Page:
Monday, 25 April 2011

Thor (Kenneth Branagh, 2011) Review

Banished by the gods... Chris Hemsworth and Anthony Hopkins in Thor (2011)

In 1989 Kenneth Branagh made his directorial debut with Henry V, one of the finest Shakespeare adaptations of all time. 22 years later and he's indirectly made another one, except that the thundering familial conflict of Thor has come from the pages of Marvel, rather than those of the Bard. I've said it once and I'll say it again: this is Shakespeare with hammers, and it's wonderful. Thor has zero pretensions of grandeur but plenty of grand spectacle - from the stunning shots of swirling galaxies to the epic action set-pieces that ravage its planets, this is a picture of cosmic scope and surprising richness. Which isn't to say there aren't flaws; with centuries of Norse mythology and decades of Marvel background to condense into 110 minutes, as well as crowbarring the character into the upcoming Avengers (Whedon, 2012), there was concern that the film would both collapse under the weight of exposition and leave no room for its own story. Obviously some character development suffers, especially the Earth-bound relationships, but frankly Branagh and co. have done a tremendous job...

A brief pre-credits sequence in the New Mexico desert introduces us to three scientists - Jane (Natalie Portman), Erik (Stellan Skarsgård) and Darcy (Kat Dennings). They chase a storm carrying Thor (Chris Hemsworth) and for the next thirty minutes we're transported to Asgard to find out how he got there. We find out that the people of Asgard (one of the nine realms) have previously been engaged in war with a race of Frost Giants, and after a ceremonial debacle Thor upsets the peaceful balance, unleashing war once again. King Odin (Anthony Hopkins) banishes him to Earth, where he leaves behind his friends and brother Loki (Tom Hiddleston). And from there it gets more complex and spoiler laden...

One of Branagh's most remarkable achievements with Thor is the balancing of tone. Asgard is a towering, almost celestial utopia; the rainbow runways and golden interiors lending it a sense of wealth, majesty and power that dwarfs Earth and makes it look timid and bland in comparison. But Earth also has its own merits - here Branagh moves away from the operatic musings of his beloved Bard and formulates something a little more generic, but no less engaging. Here he balances action, romance and humour with a deftness of touch that we haven't seen in a superhero movie since Spider-Man 2 (Raimi, 2004). An early scene sees Thor in hospital about to be administered with painkillers. In typical fish-out-of-water fashion he misinterprets the situation and bellows "You dare attack the son of Odin?" It's a funny line but really Hemsworth's delivery gets the laugh. The Australian actor has surprising comic chops and is far from the log-headed hunk I'd suspected him of being. He convinces in the action scenes too, hammering through swathes of enemies as if they were nothing. There's a lot of (top quality) CGI in the film but what impresses most is his physicality - not just his 6'3" presence in the frame but in the way he holds himself over the other actors, radiating pride and strength. He's not the best actor in the world but you certainly buy him as Thor, and I was surprised by his genuinely sweet chemistry with Portman.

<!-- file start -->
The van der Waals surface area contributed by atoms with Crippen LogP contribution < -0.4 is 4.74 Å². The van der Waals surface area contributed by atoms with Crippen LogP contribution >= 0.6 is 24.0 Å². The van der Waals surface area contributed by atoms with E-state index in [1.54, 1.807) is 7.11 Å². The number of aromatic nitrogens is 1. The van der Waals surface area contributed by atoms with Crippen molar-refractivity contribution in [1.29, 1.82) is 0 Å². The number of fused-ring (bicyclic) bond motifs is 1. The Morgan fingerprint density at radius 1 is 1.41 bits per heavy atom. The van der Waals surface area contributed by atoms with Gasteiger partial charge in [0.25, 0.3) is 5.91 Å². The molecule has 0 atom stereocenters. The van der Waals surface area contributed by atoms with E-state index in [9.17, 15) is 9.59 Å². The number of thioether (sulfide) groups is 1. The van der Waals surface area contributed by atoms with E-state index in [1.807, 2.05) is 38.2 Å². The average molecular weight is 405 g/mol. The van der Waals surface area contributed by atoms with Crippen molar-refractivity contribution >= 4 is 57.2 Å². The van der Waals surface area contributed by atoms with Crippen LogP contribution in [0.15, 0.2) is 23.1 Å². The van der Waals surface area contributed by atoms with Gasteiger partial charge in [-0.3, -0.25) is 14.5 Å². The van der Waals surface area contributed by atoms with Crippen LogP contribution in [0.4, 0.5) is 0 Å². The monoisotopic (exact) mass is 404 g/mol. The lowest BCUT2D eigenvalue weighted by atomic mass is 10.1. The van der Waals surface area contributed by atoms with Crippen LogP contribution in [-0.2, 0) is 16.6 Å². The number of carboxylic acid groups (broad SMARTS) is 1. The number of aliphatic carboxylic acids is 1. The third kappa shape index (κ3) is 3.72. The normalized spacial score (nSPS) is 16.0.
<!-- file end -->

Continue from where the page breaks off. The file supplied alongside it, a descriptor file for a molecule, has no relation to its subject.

The shifts Branagh makes between godly conflict, broad comedy and all-out action is the winning aspect of the film but his direction and visualization of Asgard is also impressive. Epic tracking shots of the landscape are awe-inspiring and the scenes where Thor travels between planets provide a stunning light show recalling 2001: A Space Odyssey (Kubrick, 1968). This is fantasy of the most striking order and certainly the most ambitious film Marvel have put out since taking control of their own studio. I'm somewhat annoyed at having seen the film in 3D, which reduced the brightness and size of the image. The glasses are a real pain and I still feel the hole in my pocket caused by this ridiculous fad. I can only imagine what the film looks like in 2D and I'll be sure to see it again that way - it'll look even better, I suspect, and I'll fully appreciate the artistry that Branagh has brought to the tale.

The action sequences are frequent and varied. They're all essentially god-on-god fights but there's something different at stake every time - the brawls move between planets and each has an emotional anchor that involves the viewer at a deeper level than just ogling supernatural smash-em-ups. At first Thor fights with arrogance but by the finale he is fighting for love, and the final showdown with Loki is truly thrilling. I certainly can't think of another superhero flick with so much diversity in the action, and it's all scored by regular Branagh collaborator Patrick Doyle, who has composed some great music for the film.

All in all I was impressed by Thor, a film I wasn't particularly looking forward to or expecting anything from. It's a visually spectacular work, and one with ripe, over-chewed dialogue delivered by some excellent actors (Hopkins eats the scenery for all he's worth). I was entertained from beginning to end and on a technical level at the very least this is the blockbuster to beat at the cinema this summer. But what really surprised me was the fact that Thor has three-dimensional characters I could care for (Loki is a surprisingly layered and tragic villain, and Hiddleston gives him depth) and an actual plot that was involving. It's actually a superhero movie I'd like to see a sequel for, but not before I see this one again... in 2D this time.

No comments:

Post a Comment